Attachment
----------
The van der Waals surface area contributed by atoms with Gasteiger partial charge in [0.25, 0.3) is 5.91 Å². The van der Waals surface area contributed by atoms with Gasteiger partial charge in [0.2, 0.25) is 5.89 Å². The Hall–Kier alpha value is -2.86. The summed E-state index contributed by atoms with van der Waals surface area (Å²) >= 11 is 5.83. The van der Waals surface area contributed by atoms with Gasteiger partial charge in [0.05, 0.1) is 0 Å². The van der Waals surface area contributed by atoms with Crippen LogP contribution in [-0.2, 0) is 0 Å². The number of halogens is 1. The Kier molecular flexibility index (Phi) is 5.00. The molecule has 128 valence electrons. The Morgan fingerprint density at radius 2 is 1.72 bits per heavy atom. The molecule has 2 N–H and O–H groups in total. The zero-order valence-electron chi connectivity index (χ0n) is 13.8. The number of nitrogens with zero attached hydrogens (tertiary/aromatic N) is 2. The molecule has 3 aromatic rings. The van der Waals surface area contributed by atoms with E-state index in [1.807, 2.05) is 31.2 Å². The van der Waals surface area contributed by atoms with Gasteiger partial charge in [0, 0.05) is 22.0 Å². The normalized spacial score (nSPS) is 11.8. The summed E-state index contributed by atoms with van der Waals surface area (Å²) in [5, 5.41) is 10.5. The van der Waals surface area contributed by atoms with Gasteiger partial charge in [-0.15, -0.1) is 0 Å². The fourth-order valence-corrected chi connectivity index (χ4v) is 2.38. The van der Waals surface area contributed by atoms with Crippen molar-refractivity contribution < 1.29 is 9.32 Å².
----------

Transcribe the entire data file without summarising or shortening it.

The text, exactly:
The van der Waals surface area contributed by atoms with Gasteiger partial charge in [0.25, 0.3) is 5.91 Å². The van der Waals surface area contributed by atoms with Gasteiger partial charge in [0.2, 0.25) is 5.89 Å². The Hall–Kier alpha value is -2.86. The summed E-state index contributed by atoms with van der Waals surface area (Å²) >= 11 is 5.83. The van der Waals surface area contributed by atoms with Gasteiger partial charge in [0.05, 0.1) is 0 Å². The van der Waals surface area contributed by atoms with Crippen LogP contribution in [-0.2, 0) is 0 Å². The number of halogens is 1. The Kier molecular flexibility index (Phi) is 5.00. The molecule has 128 valence electrons. The Morgan fingerprint density at radius 2 is 1.72 bits per heavy atom. The molecule has 2 N–H and O–H groups in total. The zero-order valence-electron chi connectivity index (χ0n) is 13.8. The number of nitrogens with zero attached hydrogens (tertiary/aromatic N) is 2. The molecule has 3 aromatic rings. The van der Waals surface area contributed by atoms with E-state index in [1.807, 2.05) is 31.2 Å². The van der Waals surface area contributed by atoms with Gasteiger partial charge in [0, 0.05) is 22.0 Å². The normalized spacial score (nSPS) is 11.8. The summed E-state index contributed by atoms with van der Waals surface area (Å²) in [5, 5.41) is 10.5. The van der Waals surface area contributed by atoms with Gasteiger partial charge in [-0.15, -0.1) is 0 Å². The fourth-order valence-corrected chi connectivity index (χ4v) is 2.38. The van der Waals surface area contributed by atoms with Crippen molar-refractivity contribution < 1.29 is 9.32 Å².